If you could live one day as another animal, which species would you want to be, and why? I started asking this question as an ice breaker during trainings and orientations a few years ago, inspired by a workshop I’d attended on the role of empathy in conservation messaging. I felt like I always got the same handful of responses when asking the old classic, “What’s your favorite animal?” and I wanted to ask something that would tell me more about the people I was meeting. And maybe, if I was lucky, it would plant a seed in my teammates’ minds to use similar techniques during conversations with Zoo guests.
Over the years, I have heard some very thought-provoking responses to this question. One person would want to be a rhinoceros to better understand their sensory experience (rhinos have poor eyesight but an excellent sense of smell). Another would want to be a tiger and see just how good their vision is at night. Someone else would want to be a clouded leopard to see what it feels like to have rotating ankle joints. Personally, I would want to be an elephant and see how long it takes me to figure out how to use a trunk (probably much longer than one day).
These examples highlight a nearly universal aspect of the human experience – the desire to embody traits of the wildlife that live alongside us. Some of the oldest examples of symbolic expression, dating back tens of thousands of years, either depict animals or are made from animal parts. Across cultures, animals hold symbolic meaning, and throughout time we have used representations of those animals to draw inspiration from them. But as the human population continues to grow, most wildlife populations are in decline and some practices that have held symbolic meaning for generations are no longer sustainable. Ironically, our reverence and admiration for animals has been a driving force behind global wildlife trafficking and led to population declines for many iconic species.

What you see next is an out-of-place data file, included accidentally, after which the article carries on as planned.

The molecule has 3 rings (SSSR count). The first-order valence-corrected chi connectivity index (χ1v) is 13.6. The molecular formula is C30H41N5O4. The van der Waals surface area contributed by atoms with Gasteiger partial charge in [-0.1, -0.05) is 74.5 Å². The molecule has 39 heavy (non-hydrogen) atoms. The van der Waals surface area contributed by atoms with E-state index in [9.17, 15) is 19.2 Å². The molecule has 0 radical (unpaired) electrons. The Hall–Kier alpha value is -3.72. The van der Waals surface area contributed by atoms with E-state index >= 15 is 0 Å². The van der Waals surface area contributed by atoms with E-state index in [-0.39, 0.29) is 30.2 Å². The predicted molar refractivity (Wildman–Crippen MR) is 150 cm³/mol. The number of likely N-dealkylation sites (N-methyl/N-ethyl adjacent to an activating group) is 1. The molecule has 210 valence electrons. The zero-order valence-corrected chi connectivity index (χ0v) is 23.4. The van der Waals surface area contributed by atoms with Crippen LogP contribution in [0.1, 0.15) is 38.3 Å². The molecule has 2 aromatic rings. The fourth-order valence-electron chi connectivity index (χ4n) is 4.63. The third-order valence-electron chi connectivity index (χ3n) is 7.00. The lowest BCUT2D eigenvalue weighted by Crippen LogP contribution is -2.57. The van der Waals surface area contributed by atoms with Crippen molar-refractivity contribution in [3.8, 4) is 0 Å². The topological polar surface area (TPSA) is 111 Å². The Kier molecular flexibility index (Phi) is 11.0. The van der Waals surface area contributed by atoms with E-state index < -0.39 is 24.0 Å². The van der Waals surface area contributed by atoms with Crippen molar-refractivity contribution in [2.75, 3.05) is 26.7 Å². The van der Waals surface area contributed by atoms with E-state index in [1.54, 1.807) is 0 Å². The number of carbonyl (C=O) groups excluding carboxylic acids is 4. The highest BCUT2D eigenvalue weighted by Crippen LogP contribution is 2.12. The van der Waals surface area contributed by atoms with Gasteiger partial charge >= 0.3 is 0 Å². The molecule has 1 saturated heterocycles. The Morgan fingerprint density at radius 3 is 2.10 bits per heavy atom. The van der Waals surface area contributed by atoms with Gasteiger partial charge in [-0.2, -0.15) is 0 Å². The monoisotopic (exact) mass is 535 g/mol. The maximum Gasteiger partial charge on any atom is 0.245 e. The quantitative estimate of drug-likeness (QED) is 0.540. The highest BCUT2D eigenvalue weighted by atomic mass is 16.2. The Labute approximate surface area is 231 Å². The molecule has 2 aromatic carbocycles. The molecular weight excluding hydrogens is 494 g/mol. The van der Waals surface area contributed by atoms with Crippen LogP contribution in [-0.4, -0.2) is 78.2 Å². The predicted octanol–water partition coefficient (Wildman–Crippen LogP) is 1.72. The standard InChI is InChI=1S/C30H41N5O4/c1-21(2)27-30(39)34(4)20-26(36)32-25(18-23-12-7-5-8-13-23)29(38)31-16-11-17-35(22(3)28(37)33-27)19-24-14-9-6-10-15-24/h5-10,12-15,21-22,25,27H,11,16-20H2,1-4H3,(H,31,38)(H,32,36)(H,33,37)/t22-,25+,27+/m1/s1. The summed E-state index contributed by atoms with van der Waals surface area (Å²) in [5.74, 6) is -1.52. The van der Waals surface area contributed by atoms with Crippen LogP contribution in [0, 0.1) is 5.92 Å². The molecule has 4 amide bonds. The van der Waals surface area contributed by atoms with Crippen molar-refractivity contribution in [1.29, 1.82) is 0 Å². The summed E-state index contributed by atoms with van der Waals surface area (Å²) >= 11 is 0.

Take tigers, for example. Revered for their strength and agility, tiger parts have been used in traditional medicines for thousands of years. In the early 1900s, there were an estimated 100,000 tigers living across Asia. But over the last century, human population growth has led to a decrease in available habitat for tigers and an increase in demand for products made from their parts. Today, there are fewer than 4,000 tigers living in only 4% of their historic range, and one-third of tiger subspecies are extinct in the wild. With so few tigers remaining in the wild, it is simply unsustainable to continue hunting them for trade.
Fortunately, we have a plethora of ways to create and carry representative symbols of our favorite species without harming wildlife. We can wear clothing or jewelry depicting animals. Some people may get tattoos as permanent reminders, while others may create visual art, write poetry, or even simply sit in silent reflection. These are all fantastic ways to recognize the unique attributes of amazing animals without having any negative impacts on their wild populations. What are some ways that you symbolize your admiration of animals?